The Trudeau government’s announcement of its Bill C-21 firearms control bill sparked a reaction from municipalities in the region and across Quebec. The fact that towns and village will be able to ban or not these kind of weapon does not seem to sit well.
Patrick Lemieux, communications advisor at the Union des Municipalités du Québec (UMQ), does not understand the federal government’s decision.
“It’s absurd that Ottawa is handing over gun control to us, he said. This leaves too much room for interpretation and the municipalities are left on their own to create their control register. We cannot accept this bill in its present form.”
Mr. Lemieux clarified that the UMQ is not against the law as such. He agrees that firearms must be banned in order to reduce crime. However, he does not see how municipalities can play a leading role in the fight against firearms without clear direction and support from the federal government.
Vaudreuil-Soulanges takes a stand
The UMQ’s decision to question the Bill C-21 was reported to the prefect of Vaudreuil-Soulanges and mayor of Rivière-Beaudette Patrick Bousez. He supports the UMQ trying to find a way out and does not believe that it is up to municipalities or cities to manage such a heavy burden.
“It’s pretty clear to me, says the prefect. Municipalities simply do not have the financial, material and human resources to handle such a big project. Firearms are federal jurisdiction, and the government has all the tools it needs to get its own project going.”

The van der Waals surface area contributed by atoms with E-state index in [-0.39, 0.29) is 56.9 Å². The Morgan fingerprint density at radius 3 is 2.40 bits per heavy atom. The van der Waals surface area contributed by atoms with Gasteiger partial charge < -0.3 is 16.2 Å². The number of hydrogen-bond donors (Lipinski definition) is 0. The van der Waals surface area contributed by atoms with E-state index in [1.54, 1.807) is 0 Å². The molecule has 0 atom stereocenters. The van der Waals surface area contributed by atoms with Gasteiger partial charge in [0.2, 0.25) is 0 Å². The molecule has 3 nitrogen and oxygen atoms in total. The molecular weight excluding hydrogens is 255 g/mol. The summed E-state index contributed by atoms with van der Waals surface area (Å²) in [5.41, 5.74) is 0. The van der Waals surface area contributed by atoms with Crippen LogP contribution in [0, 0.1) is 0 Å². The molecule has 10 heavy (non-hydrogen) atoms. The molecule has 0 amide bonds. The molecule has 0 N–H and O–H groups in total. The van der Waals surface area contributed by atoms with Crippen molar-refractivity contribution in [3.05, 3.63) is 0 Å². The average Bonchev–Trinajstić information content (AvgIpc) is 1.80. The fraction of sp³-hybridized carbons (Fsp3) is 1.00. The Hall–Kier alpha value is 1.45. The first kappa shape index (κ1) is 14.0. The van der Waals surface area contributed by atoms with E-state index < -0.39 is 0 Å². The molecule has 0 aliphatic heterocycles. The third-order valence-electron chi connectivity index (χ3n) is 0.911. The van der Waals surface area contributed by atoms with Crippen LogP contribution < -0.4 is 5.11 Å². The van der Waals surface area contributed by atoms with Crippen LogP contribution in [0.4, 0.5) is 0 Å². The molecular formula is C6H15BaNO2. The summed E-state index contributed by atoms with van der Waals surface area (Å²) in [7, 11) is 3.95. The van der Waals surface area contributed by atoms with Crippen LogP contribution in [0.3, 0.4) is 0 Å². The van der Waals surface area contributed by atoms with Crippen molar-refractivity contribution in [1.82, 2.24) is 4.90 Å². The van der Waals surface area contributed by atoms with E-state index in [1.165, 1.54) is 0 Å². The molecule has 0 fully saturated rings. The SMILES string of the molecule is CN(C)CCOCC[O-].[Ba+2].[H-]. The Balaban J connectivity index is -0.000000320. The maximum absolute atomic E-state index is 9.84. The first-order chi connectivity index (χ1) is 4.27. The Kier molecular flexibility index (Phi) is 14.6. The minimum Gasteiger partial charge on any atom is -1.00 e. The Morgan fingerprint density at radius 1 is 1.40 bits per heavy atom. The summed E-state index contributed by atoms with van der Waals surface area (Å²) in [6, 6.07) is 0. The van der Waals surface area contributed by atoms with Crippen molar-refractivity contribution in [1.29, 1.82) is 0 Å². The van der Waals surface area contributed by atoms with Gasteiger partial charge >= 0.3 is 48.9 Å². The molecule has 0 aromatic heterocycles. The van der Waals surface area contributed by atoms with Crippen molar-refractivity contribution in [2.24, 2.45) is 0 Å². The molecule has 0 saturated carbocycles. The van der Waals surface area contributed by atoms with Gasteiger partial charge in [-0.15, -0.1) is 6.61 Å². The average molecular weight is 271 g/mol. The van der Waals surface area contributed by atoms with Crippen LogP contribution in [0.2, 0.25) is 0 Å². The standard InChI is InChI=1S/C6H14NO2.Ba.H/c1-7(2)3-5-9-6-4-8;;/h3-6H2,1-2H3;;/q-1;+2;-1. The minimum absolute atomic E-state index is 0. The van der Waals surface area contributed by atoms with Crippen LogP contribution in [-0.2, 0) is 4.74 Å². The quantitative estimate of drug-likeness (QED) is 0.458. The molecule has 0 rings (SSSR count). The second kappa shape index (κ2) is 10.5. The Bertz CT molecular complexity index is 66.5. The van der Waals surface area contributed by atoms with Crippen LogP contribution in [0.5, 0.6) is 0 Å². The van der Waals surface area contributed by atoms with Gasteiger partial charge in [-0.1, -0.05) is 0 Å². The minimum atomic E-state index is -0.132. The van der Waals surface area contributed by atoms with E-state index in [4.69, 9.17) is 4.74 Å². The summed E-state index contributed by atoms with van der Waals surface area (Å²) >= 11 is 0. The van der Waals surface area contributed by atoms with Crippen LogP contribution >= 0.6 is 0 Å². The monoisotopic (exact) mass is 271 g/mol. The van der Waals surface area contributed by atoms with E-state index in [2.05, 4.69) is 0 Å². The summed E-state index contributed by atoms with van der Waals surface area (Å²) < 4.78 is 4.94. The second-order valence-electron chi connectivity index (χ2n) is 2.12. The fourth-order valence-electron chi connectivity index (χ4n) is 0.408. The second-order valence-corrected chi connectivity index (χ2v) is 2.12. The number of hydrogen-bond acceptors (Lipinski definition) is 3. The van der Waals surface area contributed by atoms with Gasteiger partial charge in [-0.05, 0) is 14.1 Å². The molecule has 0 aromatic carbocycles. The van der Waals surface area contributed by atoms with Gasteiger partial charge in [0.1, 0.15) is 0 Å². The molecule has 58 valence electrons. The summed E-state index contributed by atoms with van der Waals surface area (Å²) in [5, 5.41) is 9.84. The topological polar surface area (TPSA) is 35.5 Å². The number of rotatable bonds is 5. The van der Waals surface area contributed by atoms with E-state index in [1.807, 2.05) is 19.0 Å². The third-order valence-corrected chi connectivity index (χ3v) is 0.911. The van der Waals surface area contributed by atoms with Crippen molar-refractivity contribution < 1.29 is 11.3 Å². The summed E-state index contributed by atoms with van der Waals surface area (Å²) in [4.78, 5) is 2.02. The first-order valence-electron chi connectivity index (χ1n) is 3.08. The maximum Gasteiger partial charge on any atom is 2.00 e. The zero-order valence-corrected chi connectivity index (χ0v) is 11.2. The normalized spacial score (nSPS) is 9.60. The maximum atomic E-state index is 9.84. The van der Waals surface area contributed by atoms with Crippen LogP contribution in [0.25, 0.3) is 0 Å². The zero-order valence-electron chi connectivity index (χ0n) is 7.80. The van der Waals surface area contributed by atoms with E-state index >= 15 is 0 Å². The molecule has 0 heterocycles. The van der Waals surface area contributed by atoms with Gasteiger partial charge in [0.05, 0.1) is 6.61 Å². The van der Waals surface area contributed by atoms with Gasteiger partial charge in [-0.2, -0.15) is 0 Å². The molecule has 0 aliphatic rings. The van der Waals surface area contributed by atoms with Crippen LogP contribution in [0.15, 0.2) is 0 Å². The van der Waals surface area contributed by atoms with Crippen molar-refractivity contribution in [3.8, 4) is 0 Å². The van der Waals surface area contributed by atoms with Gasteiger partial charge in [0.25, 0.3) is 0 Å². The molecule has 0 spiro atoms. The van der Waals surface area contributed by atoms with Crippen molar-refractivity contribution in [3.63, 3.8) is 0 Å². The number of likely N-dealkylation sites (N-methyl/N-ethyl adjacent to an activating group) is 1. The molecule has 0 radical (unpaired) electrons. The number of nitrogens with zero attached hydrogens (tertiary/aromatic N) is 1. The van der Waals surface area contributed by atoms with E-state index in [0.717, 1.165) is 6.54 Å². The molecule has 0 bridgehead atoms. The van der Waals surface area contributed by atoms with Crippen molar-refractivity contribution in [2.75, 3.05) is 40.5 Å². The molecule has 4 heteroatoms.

The mayor of Rivière-Beaudette made it clear that the bill is a step in the right direction.
“Any project that better regulates firearms takes us in the right direction”, he said.
However, he wonders about the impact of this law in the fight against crime in large cities like Montreal and Toronto. The prefect stresses that he would like actions on the sale of illegal weapons.
“It’s not the man or the woman who has a firearm at home that increases crime in big cities, he says. It is the street gangs and organized crime. This needs to be tackled.”
Listening to the demands
We questioned the member for Vaudreuil and member of the government Peter Schiefke on the demands of the UMQ and the region.
The Liberal MP says this bill tackles a complex problem in a vast country. So the bill is broader in order to help as much as possible in all regions.
“In the current version of the bill, each municipality will be able to ban handgun on its territory or not”, says Mr. Schiefke. The federal government will be there to support municipal governments financially. We have a program of over $ 50 million for this purpose. “ The member for Vaudreuil believes that the project has its place and that it goes far enough given the measures the government has been taking for several years. He explains that the federal government has invested large sums of money to strengthen the detection of weapons at the border. He gives as an example the $ 30 million given to the customs college in Rigaud for the training of detector dogs.
Regarding the vagueness surrounding Bill C-21 and the creation of clear rules for the banning of handgun, Mr. Schiefke said he listens to the people and the cities in his riding. He will bring citizens’ concerns back to Ottawa.